You will need (for 8 big flapjacks):
- 200g butter
- 175g light muscovado sugar
- 70g golden syrup
- 70g honey
- 350g rolled oats
- 1 Bramley apple, grated
- 75g mixed nuts, roughly chopped
Melt the butter, sugar, syrup and honey together in a large pan over a low heat. Make sure it’s all mixed together well.
Add the oats, apple and nuts to the butter mix and stir together to ensure everything is coated in the butter and syrup.
Preheat an oven to 160C. Tip the flapjack mix into a tin.
Note – I used a round, silicone ‘tin’ so I didn’t need to grease it but if you’re using a metal one you might want to lightly grease it before adding the flapjack mix. The larger the tin you use, the crunchier the finished flapjack so choose your tin on your flapjack preference!
Bake the flapjack for 30 minutes. Remove from the oven and mark into pieces. Leave to cool before removing from the tin.
Originally I wanted to make these flapjacks with cobnuts (wild hazelnuts) but there don’t seem to be many around this year, or the squirrels have got to them all. If you do have some of your own I think they’d be fantastic added to this mix. These flapjacks are perfect at this time of year; they are so autumnal I couldn’t imagine making them in any other month. The Bramley apple adds a little bit of sharpness and a slight cakey texture and the mixed nuts bring a delicious crunch; the ones on the top get lovely and toasted during baking too. If you don’t have a village supply of Bramleys to help yourself to, there are plenty of wild apples around at the moment which would certainly be worth a try.
There’s always a pack of lentils in my kitchen cupboards. Sometimes more than one; the quick cooking red variety to throw into soups, the big fat yellow ones for making dahl and the more elegant puy for making a wholesome side dish or salad. The mealy, earthy taste and texture that comes from a lentil is part of its charm; the fact that they are so humble but so versatile and filling is why I always find myself with lentils on my plate at least once a week. This dish of lentils and chard was served alongside some simply griddled chicken but it was so good that I think it’s perfect as a meal on its own.
Sometimes I make something for the first time and I wonder why it’s taken me so long to get round to it. Iced tea is one of my favourite drinks, especially lemon iced tea, but other than a passion fruit and jasmine version I concocted a few years ago I’ve not made my own since. I wanted to make some to take on a recent picnic as I thought it would be nice and refreshing in the late summer sun. Considering this only uses three ingredients, I used the very best ones I could: all organic and the tea I used had the wonderfully, British, charming name ‘Georgian Old Gentleman’.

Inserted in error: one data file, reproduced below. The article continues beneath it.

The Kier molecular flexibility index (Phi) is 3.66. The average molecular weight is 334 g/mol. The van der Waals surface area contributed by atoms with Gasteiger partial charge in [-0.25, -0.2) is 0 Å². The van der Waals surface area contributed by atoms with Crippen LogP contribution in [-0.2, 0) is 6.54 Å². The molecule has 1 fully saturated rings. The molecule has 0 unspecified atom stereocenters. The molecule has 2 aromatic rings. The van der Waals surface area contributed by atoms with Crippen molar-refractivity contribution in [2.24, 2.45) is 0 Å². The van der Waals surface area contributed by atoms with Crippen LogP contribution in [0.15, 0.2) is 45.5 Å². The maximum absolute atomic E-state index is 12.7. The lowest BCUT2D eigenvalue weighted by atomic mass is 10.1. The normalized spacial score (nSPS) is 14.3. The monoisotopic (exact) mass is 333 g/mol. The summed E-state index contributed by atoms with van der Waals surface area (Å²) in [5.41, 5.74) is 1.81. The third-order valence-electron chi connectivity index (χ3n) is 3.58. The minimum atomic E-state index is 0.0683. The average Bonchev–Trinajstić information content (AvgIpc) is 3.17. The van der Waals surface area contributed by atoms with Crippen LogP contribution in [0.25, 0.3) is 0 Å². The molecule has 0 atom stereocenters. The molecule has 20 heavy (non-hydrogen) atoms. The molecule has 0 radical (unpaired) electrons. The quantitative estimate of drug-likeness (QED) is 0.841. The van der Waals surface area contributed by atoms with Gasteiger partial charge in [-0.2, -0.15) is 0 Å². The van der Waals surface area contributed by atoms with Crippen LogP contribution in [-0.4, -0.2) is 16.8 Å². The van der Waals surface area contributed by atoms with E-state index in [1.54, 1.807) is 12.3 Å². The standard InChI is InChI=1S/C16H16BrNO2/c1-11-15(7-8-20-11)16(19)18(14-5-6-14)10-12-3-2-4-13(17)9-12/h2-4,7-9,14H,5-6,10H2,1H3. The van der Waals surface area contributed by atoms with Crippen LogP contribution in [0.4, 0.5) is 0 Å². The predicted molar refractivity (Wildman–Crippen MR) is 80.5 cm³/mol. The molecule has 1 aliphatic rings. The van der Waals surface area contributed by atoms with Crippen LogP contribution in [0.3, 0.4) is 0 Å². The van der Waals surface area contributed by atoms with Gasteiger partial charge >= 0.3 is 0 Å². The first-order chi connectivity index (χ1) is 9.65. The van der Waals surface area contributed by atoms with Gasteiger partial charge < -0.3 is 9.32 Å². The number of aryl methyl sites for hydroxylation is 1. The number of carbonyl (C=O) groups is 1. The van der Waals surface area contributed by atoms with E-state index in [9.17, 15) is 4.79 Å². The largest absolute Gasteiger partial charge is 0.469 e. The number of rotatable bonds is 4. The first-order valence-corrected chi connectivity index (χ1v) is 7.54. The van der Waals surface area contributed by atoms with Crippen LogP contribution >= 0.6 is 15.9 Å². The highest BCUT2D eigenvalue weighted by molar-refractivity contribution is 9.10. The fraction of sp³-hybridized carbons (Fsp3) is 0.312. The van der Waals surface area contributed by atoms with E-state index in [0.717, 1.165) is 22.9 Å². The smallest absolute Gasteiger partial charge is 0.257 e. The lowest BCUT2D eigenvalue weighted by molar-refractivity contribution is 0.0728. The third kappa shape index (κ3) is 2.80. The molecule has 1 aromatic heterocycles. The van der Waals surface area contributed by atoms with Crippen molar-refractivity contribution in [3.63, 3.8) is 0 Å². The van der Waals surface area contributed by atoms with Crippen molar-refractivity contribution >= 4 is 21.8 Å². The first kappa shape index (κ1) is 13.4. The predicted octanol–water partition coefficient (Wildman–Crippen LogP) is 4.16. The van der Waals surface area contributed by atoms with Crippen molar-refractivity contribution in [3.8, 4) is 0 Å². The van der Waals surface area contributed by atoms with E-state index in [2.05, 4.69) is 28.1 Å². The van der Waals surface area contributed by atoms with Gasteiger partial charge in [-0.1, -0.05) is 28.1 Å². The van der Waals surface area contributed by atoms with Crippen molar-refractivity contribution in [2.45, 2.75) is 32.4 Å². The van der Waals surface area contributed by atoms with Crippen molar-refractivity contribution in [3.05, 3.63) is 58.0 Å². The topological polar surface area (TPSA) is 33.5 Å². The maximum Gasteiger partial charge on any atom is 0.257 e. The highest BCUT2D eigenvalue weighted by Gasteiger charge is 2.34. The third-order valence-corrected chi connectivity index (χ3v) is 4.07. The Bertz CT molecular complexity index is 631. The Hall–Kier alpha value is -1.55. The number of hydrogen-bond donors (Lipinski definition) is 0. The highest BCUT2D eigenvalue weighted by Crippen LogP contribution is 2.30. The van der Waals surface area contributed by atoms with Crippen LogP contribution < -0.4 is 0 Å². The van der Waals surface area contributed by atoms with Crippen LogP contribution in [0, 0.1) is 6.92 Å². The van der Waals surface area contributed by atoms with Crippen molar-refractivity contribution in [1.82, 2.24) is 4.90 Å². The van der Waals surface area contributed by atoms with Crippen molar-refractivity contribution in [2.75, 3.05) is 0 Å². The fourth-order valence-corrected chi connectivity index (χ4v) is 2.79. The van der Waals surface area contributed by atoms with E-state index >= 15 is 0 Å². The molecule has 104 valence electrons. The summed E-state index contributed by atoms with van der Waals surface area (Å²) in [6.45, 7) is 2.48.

You will need (for around 500ml):
- 3 tsp loose tea leaves
- 3 thick slices of lemon (organic if you can, otherwise you get a faint oiliness on the top of the tea when the wax melts off the lemon rind)
- 2 dsp caster sugar (organic if you can so it’s unrefined for a delicious caramel taste)
Start by making the tea. Put three nice big teaspoons of tea into a pot (or heatproof jug) and add 500ml boiling water. Leave to steep for around five minutes before removing the tea leaves.
I have a snazzy teapot which makes the above stage very easy: I simply remove the middle of the teapot which contains the tea leaves. If you don’t have one of these just strain the tea through a sieve or tea strainer into another jug or teapot.
Add the lemon and leave everything until it has cooled.
Remove the lemon slices then stir in the sugar until it’s dissolved.
Cool in the fridge and then serve over ice. Or, as I did, pour it into a Thermos to keep cool and take it on a picnic.It was as refreshing as I hoped it would be and it had the most fantastic unique twang because of the tea that I had used. Just the ticket to sip while sat on a log enjoying a picnic. I’ll definitely be playing around with different fruits and teas to experiment with lots of different flavours. I can’t believe how ridiculously simple it was to make; why has it taken me so long to make it again? I love that you can add the amount of lemon, tea and sugar that suits you. The recipe above is much less sweet than ready made iced teas that you can by, and that’s how I like it.